China's Urumqi bans Islamic veil, sparking rights concerns

Policemen with riot gear gather as they block a street leading to the site of an explosives attack, in downtown Urumqi, Xinjiang Uighur Autonomous Region May 23, 2014. REUTERS/Petar Kujundzic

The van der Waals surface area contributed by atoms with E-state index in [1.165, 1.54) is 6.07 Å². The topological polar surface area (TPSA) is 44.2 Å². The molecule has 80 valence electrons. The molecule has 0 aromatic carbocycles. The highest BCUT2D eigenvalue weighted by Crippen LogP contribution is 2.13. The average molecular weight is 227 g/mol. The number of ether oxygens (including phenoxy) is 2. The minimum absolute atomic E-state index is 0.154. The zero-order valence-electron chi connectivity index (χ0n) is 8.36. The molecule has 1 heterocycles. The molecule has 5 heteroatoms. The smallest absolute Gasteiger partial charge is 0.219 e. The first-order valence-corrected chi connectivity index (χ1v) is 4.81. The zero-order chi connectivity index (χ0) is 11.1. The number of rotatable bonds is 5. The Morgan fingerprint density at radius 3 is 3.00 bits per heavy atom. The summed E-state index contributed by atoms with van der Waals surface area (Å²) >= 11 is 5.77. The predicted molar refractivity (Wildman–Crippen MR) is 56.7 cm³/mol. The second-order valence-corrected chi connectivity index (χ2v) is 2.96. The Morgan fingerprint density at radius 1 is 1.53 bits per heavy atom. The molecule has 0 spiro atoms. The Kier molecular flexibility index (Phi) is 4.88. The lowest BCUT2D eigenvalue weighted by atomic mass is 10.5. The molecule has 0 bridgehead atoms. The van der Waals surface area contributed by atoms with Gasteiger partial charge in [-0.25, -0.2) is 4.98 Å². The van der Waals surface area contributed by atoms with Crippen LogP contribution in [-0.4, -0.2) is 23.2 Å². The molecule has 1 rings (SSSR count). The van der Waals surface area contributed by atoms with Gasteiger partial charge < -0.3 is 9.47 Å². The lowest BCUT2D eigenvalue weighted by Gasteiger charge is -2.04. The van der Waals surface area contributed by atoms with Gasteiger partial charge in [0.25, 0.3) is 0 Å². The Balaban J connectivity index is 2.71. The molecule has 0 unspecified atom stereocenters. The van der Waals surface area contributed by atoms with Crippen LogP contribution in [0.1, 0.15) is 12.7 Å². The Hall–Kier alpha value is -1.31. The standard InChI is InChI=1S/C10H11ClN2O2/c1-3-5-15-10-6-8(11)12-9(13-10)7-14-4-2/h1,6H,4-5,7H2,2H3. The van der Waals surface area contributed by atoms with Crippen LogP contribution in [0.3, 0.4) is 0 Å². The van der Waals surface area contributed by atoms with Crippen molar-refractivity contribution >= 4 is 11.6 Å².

BEIJING (Reuters) - The capital of China's far western Xinjiang has banned the wearing of Islamic veils in public, the regional government said on Thursday, in a move experts worry could spark more unrest in the troubled region. The restriction comes as China is stepping up curbs on religious clothing amid increasing nervousness about Islamist extremism. Beijing blames Islamist separatists for several deadly bomb and knife attacks that have killed hundreds of people over the past two years or so. Many Xinjiang experts say the outlawing of veils and the heavy-handed enforcement of the rules would further stigmatise the region's minority Uighurs. Uighurs have traditionally followed a moderate form of Islam, but many have begun adopting practices more commonly seen in Saudi Arabia or Pakistan, such as full-face veils for women, as China has intensified a security crackdown in recent years. The veil ban was "considered and approved" by the Urumqi parliament's Standing Committee on Wednesday, the official news website of the Xinjiang government said. It is scheduled to come into force after review by the Xinjiang parliament's Standing Committee before it is formally announced, the website, reported. Xinjiang, home to the Uighur people who speak a Turkic language, has been beset for years by violence that the government blames on Islamist militants or separatists. James Leibold, an expert on China's ethnic policy from Melbourne's La Trobe University, said the ban on the veils would make them "more popular as a symbol of resistance and assertion of ethno-national identity". "The Party has drawn a one-to-one link between these styles of head, face and body covering and religious extremist thought and violence," said Leibold, who is researching anti-veiling practices in Xinjiang. "It's a very crude and counterproductive way of trying to deal with the problem of terrorism." Exiles and many rights groups say the real cause of the unrest is China's heavy-handed policies, including curbs on Islam and the culture and language of the Uighurs. Last month, Xinjiang said it has banned the practise of religion in government buildings and people will be prohibited from wearing or forcing others to wear clothes or logos associated with religious extremism, in a package of regulations aimed at combating separatism. [ID:nL3N0TK09S] In August, Karamay, a northwestern city in Xinjiang, banned people with head scarves, veils and long beards from boarding buses. [ID:nL4N0QC0XW] (Reporting by Sui-Lee Wee; Editing by Jeremy Laurence)